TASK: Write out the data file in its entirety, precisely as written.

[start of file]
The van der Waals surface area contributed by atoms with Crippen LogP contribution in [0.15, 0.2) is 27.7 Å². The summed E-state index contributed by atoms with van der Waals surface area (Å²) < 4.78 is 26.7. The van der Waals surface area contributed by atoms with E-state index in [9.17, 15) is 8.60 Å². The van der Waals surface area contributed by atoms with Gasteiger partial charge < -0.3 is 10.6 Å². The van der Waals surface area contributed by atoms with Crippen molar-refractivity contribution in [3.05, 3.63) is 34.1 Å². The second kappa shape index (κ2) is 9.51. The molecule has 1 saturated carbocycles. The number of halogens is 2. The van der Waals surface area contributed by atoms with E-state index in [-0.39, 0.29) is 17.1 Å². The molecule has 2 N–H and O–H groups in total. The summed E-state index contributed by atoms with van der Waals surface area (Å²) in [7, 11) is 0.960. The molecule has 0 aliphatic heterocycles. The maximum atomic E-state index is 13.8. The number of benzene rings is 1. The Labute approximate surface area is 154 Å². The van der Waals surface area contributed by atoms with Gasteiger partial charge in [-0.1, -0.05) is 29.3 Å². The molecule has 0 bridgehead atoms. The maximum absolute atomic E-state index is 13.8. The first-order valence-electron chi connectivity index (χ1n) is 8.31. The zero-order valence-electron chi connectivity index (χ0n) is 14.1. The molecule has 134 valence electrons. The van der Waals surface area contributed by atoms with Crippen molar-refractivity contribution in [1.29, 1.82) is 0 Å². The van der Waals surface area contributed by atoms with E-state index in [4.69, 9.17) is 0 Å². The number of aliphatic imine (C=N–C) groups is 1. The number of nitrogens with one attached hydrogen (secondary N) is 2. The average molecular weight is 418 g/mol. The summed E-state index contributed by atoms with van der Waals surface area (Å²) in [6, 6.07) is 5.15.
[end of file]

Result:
The van der Waals surface area contributed by atoms with Crippen LogP contribution in [0.15, 0.2) is 27.7 Å². The summed E-state index contributed by atoms with van der Waals surface area (Å²) < 4.78 is 26.7. The van der Waals surface area contributed by atoms with E-state index in [9.17, 15) is 8.60 Å². The van der Waals surface area contributed by atoms with Gasteiger partial charge < -0.3 is 10.6 Å². The van der Waals surface area contributed by atoms with Crippen molar-refractivity contribution in [3.05, 3.63) is 34.1 Å². The second kappa shape index (κ2) is 9.51. The molecule has 1 saturated carbocycles. The number of halogens is 2. The van der Waals surface area contributed by atoms with E-state index in [-0.39, 0.29) is 17.1 Å². The molecule has 2 N–H and O–H groups in total. The summed E-state index contributed by atoms with van der Waals surface area (Å²) in [7, 11) is 0.960. The molecule has 0 aliphatic heterocycles. The maximum atomic E-state index is 13.8. The number of benzene rings is 1. The Labute approximate surface area is 154 Å². The van der Waals surface area contributed by atoms with Gasteiger partial charge in [-0.1, -0.05) is 29.3 Å². The molecule has 0 bridgehead atoms. The maximum absolute atomic E-state index is 13.8. The first-order valence-electron chi connectivity index (χ1n) is 8.31. The zero-order valence-electron chi connectivity index (χ0n) is 14.1. The molecule has 134 valence electrons. The van der Waals surface area contributed by atoms with Crippen molar-refractivity contribution in [1.29, 1.82) is 0 Å². The van der Waals surface area contributed by atoms with E-state index in [4.69, 9.17) is 0 Å². The number of aliphatic imine (C=N–C) groups is 1. The number of nitrogens with one attached hydrogen (secondary N) is 2. The average molecular weight is 418 g/mol. The summed E-state index contributed by atoms with van der Waals surface area (Å²) in [6, 6.07) is 5.15.